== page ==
The credit is attributable to the communist pressure, there is no doubt about it. The left was successful as effective opposition.

            But having achieved everything, the workers selfishly deserted the left, lost their militancy, went behind capitalist parties and their fellow travelers for small bits and pieces.

            In the recent general elections in UK, the traditional working class electorate, voted for the class enemies-the Conservatives.

            This is a great tragedy of our times.

            • 1
              0

              Sri Krish,
              It is said that someone asked Gandhi what he thought about Western Civilization. Gandhi said: “Yes , Western Civilization would be a very good idea!”
              In the same way, Communism is a good idea, and does wonders for workers in capitalist societies. But a real Communist government isn’t popular, because nowadays the workers know that across the border , people might not have free education and healthcare, but they have BMW’s and more than two kinds of ice cream. That’s human nature.

      • 0
        0

        OC
        The model fails in Kerala. In W Bengal the failure of the CPI(M) was for a completely different set of reasons.

        • 1
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          S.J,
          Didn’t Communist governments in Kerala introduce a lot of progressive legislation, as well as reinforce secularism? However, their activities made it very difficult for industry even now.

          • 0
            0

            OC
            True of Kerala. The CPI(M) in W Bengal also did much for land reform to gain a large rural vote base.
            Kerala swung between a left alliance and a Congress-led alliance.
            The point I made is that the elevation in standard of living did not negatively impact on left support.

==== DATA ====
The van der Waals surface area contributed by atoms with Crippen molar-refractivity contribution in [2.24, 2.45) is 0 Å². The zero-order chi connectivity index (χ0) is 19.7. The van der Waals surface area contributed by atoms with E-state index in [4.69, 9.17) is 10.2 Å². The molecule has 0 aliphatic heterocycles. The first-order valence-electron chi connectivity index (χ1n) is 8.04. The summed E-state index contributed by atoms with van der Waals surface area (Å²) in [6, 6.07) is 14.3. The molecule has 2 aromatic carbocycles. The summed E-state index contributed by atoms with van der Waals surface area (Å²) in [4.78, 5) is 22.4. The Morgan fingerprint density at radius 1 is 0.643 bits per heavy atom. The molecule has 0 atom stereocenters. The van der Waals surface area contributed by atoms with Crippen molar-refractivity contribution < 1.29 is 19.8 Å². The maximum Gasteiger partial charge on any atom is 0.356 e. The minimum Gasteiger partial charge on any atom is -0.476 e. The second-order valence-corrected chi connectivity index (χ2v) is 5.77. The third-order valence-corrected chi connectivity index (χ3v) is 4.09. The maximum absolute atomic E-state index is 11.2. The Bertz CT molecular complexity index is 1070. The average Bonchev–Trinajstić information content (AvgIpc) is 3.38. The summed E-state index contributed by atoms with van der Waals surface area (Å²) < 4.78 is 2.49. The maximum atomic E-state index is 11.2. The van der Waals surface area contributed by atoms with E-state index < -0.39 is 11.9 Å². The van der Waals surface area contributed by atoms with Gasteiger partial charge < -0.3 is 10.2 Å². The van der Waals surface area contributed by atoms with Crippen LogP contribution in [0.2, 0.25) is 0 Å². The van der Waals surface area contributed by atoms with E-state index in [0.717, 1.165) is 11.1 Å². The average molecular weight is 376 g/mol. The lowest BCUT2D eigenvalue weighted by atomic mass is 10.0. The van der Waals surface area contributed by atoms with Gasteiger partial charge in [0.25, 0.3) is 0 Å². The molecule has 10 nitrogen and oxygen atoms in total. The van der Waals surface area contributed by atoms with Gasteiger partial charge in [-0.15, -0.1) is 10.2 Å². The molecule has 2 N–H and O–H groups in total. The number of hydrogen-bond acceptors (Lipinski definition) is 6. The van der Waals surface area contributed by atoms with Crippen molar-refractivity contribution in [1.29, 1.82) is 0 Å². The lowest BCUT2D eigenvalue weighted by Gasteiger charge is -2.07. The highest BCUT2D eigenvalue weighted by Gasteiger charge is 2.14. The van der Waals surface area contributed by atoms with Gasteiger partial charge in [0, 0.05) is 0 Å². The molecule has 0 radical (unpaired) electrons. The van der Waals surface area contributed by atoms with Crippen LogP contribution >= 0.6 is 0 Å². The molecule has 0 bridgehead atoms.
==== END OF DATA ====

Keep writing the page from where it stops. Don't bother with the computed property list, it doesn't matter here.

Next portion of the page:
*
            For your interest:
            The CPI(M) alliance in WB had a record number of electoral successes since election for a third time in 1977 until defeat in 2011. (In 1971 it had most seats but outdone by a Congress – CPI collusion When CPI made its historic blunder of being an ally of Indira Gandhi, and support her during the notorious Emergency Rule.)
            For better or for worse typically 30-40% of the people were with the left. CPI(M)’s bungling in Nandigram antagonized the peasantry (not just locally but across the state) by forcing people to give up their land in the interest of an overseas investor. It cost the CPI(M) dearly and there is no sign of early recovery.

            • 0
              0

              OC
              (2)
              The failure of the left here has important reasons which I will not go into here to avoid being driven at a tangent.
              My view is that the Left had no chance of being elected to power. (Its voter base was limited to certain provinces and was not predominant in any district. Why is was so is a matter of decades of debate. There were important factors that worsened conditions like the Citizenship Act of 1948.)
              The Hartal offered an opening, but not to penetrate the rural electorate regardless of what any conspiracy theorist may claim. SWRDB capitalized on its momentuml.
              By 1956, Philip G saw the way things were moving and joined SWRDB in a coalition, and did well even after parting company in 1959. But a miscalculation of the public mood in July 1960 cost him dearly. (His was the first public surrender of a left party to Sinhala chauvinism.)
              The left could have held on with tactical electoral alliances as the SLFP base was never stronger than 25% and it needed alliances. The UNP held over 30% but there were no strong political allies in the South.

            • 0
              0

              OC
              (3)
              The Left had a strong voice in 1963 when it formed the ULF.
              Mrs B was intimidated by the 21 Demands campaign.